Making millions for NBA Stars: the high-powered world of super agents David Falk, Curtis Polk and Mike Higgins.
From the Print Edition:
James Woods, May/Jun 97
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The hiatus did little to diminish FAME's business or Jordan's stature as a celebrity. It might be argued that coming back to win a fourth NBA title may only have enhanced his appeal. If his salary as a player took a temporary dive, his endorsement income never skipped a beat.
Balls. FAME is really about balls. Lots of balls. Walking into the swank suite of offices in Washington's Chevy Chase Pavillion, one sees appliqués of footballs, baseballs and basketballs on the glass wall entrance. Real basketballs signed by FAME clients rest in glass cases shared with Wheaties boxes and huge basketball shoes endorsed by clients. Move back to Curtis Polk's office and there are jerseys from Patrick Ewing and Glen Rice in frames, alongside an animation cel from a Nike commercial. In Hollywood-hip, Curtis Polk is money, baby.
"Take Juwan Howard, for example," says Polk, who handled the second career contract of the Washington Bullets star, who turned out to be 1996's most sought-after and most embattled free agent. "The guy signs for $105 million and obviously he should be very set financially for the rest of his life based upon that. If you didn't do other aspects of work for him, you wouldn't have a lot to interact with him [about] over seven years.
"Where I think we really provide a lot of valuable services is in working with them after the contract and making sure that they don't go through their money, that they don't make bad investments, that they don't fall prey to people who are trying to take advantage of them, that we can insulate them from all the things that are going on around them."
This is the part of the business that fans and many reporters don't appreciate. Unlike a lot of agencies, FAME not only negotiates a player's contract, but also maintains a 25-person team of lawyers, financial planners, investment advisers, schedule makers, publicists and marketers. Financial planning and investment services are provided--for a minimum annual fee of $12,000--by a second company also named FAME, in this case "Financial Advisory Management Enterprises," which manages more than $130 million for about 18 clients.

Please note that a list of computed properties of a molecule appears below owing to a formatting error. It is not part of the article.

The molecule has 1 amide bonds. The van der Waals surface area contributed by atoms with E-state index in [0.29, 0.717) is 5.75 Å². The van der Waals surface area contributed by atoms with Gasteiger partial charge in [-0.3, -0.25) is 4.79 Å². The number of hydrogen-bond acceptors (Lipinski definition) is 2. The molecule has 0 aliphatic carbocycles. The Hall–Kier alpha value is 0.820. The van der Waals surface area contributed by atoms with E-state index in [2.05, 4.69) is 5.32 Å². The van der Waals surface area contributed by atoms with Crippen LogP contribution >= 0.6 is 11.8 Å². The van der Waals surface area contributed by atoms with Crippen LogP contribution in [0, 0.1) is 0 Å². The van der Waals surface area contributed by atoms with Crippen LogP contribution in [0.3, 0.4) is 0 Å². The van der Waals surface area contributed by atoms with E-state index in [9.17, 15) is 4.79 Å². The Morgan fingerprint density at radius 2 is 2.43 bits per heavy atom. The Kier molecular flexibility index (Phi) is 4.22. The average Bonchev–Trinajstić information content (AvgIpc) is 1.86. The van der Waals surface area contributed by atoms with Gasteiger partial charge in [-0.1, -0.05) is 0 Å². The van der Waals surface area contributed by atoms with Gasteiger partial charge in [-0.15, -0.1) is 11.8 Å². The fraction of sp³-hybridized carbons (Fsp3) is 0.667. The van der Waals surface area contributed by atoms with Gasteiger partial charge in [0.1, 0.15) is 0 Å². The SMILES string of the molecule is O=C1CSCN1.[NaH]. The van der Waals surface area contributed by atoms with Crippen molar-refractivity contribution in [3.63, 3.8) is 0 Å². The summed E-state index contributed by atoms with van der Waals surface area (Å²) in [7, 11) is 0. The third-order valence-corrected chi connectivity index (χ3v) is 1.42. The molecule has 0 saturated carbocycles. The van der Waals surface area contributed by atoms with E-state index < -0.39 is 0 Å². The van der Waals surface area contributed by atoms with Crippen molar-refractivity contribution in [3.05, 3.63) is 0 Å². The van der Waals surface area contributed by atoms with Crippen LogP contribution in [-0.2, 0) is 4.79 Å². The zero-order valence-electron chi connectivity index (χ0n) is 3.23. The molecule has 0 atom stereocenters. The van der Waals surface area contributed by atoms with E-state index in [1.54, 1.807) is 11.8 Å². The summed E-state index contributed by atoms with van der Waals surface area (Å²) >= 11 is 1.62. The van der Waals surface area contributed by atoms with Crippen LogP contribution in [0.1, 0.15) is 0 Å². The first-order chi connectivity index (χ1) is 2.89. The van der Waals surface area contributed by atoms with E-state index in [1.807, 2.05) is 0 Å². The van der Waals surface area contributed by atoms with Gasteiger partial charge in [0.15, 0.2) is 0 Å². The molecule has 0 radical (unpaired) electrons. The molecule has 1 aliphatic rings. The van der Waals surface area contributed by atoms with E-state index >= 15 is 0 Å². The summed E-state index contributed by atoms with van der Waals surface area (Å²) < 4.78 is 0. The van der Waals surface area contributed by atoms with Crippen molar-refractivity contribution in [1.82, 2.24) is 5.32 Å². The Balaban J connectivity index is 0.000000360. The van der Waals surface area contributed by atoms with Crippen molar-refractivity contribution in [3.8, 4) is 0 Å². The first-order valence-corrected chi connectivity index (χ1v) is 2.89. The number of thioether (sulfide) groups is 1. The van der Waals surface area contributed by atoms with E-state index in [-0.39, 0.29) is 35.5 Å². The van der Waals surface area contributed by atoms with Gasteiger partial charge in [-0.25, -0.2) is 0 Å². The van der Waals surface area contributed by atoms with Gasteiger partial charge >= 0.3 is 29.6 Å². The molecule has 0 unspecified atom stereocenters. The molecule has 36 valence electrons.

It is a much-needed service in a world where players must concentrate almost solely on the game to succeed, but are confronted with a recruiting system that appeals to their sense of greed, while attracting parasites that show up as early as junior high school. As a result, many successful NBA candidates are ill-prepared to handle instant millionaire status and the microscopic attention and financial pitfalls that can come with it. As part of the service, Polk sits down with the players in a whirlwind accounting clinic and shows them on a spreadsheet where the money goes.
"Show him how much has to go to taxes. Forty-one percent, roughly, in federal taxes. State? Depends on where you live, but roughly 3 to 9 percent in state taxes. So it gets up to the high 40s, 50 percent. They pay us a few percent of the gross, union dues," Polk says. "Then I work with them on their expenses. Do they have a mortgage? Are they renting? Some of these guys have two places where they live, one in the city that they play in and another place, like their hometown where they grew up, [where they] live in the off-season. Maybe they're sending their parents some money every month. You know, they have certain expenses that are recurring every month, and we'll show them, after all is said and done, 'Here's what you have left.'"
Polk often draws up a budget for players and urges them to save because they will not be playing ball all their lives. The average length of service in the NBA is about five years. Polk says it's hard to tell anyone not to spend money, especially when you're talking about millions and the young player--more than half of the players in last year's draft were underclassmen--thinks that amount of money is going to last forever.
"The average person that we represent, if they can have 30 to 35 percent that they're saving, they're doing well," Polk estimates. "A guy at $100 million, I would hope that it's closer to 40 percent. If they spent a million dollars a year living, that's a great lifestyle. If half went to taxes and fees and whatnot, and they spent 10 percent, 40 percent's left. A guy saves $40 million of $100 million and he bought tax-free bonds and he got 5 percent." (In the beginning, players are generally risk-averse investors. ) "So, he's got two million a year coming in forever, but his $40 million's not gonna grow unless he saves some of that two million that comes in. That's one way to show a guy a very low-risk way of taking your money and using it to support a comfortable lifestyle for the next 30 or 40 years."
Most people hear about agents only when a player signs a one-year, $30 million contract or leaves a city to play for another team for more money. When that happens, agents typically get the blame. Sportswriters such as Tony Kornheiser of The Washington Post refer to them in such endearing terms as "Benedict Arnold," "bird of prey" and "imperious." Who needs that?
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